Album Review: St. Vincent – Strange Mercy

Album art courtesy of St. Vincent

Grade: B+

Top Tracks: Cruel, Northern Lights, Dilettante.

The third album by St. Vincent (also known as Annie Clark)  follows up her two previous albums (Marry Me and Actor) with a dirty sound and a dark soul that has only been hinted at through previous work. Musically, though, Clark is touching on ideas that she started with  Now Now , beautifully arranged harmony occasionally dredged in the sludge of murky beats and guitar. What was merely hinted previously now comes to full bloom; Strange Mercy plunges face forward into the dark depths of the unconscious as conflict comes alive through discord.

Chloe In the Afternoon opens the album with a peek into the dual relationship between vocalist and music. Clark struggles to even get heard as the beat clangs around her and every gasping breath she can get in becomes drowned out by the ever-present guitar. At times it sounds like Clark wanted to be a mash-up artist and just slammed together two completely different tracks, one for a dirty grunge band and the other for some orchestrated indy-pop ensemble. The sounds produced is busier and much more complicated than her two previous albums, and while the density of the music might turn some people off, it gives the album a wickedly unsettling vibe.

After the schitzophrenic break-down of Chloe In the Afternoon, Cruel is a reassuring pat that the artist that some love hasn’t gone away for good. Like a one-time lover, Cruel smiles and shows the old bag of tricks, a catchy hook, simple melodies, and yet something’s different. It’s like returning home and finding your room exactly as you left it except for some disquieting stains on the ceiling and the clock is cracked. What was once familiar and lovable has now become alien and unnerving. This is most certainly one of the highlights of the album, mainly because it’s just so darkly catchy. Once again I must address the presence of the guitar, answering every call of “Cru-e-u-e-uel” with its guttering growl. Like two lovers in a spat Clark and the guitar go back and forth throughout the entire album, leading to times when she gets drowned out by an instrument of her own invention.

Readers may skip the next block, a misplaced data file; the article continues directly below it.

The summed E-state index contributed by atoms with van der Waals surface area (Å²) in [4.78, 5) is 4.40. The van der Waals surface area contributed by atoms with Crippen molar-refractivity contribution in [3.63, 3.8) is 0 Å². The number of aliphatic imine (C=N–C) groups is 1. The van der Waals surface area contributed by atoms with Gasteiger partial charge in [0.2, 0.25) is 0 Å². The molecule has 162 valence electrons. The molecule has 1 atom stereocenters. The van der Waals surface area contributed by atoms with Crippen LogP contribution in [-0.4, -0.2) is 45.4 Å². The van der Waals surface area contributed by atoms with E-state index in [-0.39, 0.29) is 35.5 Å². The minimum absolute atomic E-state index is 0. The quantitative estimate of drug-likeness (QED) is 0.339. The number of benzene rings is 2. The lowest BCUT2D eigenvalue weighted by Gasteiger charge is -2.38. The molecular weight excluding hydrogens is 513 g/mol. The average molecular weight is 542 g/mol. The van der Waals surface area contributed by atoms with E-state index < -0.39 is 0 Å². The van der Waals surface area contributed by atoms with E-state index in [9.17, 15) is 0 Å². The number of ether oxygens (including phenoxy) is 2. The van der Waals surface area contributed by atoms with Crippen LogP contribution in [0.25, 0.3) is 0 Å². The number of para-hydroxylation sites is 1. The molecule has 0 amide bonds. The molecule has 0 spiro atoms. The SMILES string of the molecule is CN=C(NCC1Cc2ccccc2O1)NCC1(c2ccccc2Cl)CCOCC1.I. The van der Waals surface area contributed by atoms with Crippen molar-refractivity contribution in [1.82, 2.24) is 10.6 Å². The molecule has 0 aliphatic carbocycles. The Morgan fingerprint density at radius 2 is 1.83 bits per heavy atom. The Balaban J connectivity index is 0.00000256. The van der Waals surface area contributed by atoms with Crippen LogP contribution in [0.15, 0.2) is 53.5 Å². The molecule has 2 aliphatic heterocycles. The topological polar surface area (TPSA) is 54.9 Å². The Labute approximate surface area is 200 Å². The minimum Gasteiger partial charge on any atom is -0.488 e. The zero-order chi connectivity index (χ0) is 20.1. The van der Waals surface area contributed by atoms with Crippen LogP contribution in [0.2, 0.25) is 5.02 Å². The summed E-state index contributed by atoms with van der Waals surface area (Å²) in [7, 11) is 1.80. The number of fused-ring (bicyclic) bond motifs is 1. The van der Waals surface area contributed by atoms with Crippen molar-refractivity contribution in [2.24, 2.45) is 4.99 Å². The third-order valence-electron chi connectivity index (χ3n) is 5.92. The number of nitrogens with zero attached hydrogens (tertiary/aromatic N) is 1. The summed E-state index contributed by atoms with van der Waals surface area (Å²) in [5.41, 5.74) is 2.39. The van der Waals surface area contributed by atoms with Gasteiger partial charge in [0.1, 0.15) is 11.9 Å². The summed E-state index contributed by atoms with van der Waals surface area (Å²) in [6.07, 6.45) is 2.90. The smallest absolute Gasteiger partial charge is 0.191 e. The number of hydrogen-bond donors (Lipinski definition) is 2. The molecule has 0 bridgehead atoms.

The guitar may be the point, like a hammer it reinforces and slams into her words during Cheerleader, and even descends upon itself and tears itself apart at the end of Surgeon. Clark is fighting against something out there, donning the persona of a very fractured soul. Whether the guitar represents exterior or interior forces of doubt and hate we can’t be sure, but she certainly struggles for her life. The first half of the album plays as an invocation and confrontation with whatever this force may be. From the primary clash of ideals in Chloe in the Afternoon following the airing of grievances in Cheerleader and the admittance of guilt in Surgeon. The climax of this struggle, and the entire album comes with Northern Lights. The most damning thing one can say against this song is that it wasn’t saved for last, because it’s one hell of an ending. But the confrontation is not the important part. The rest of the album can be seen as a rebuilding of confidence.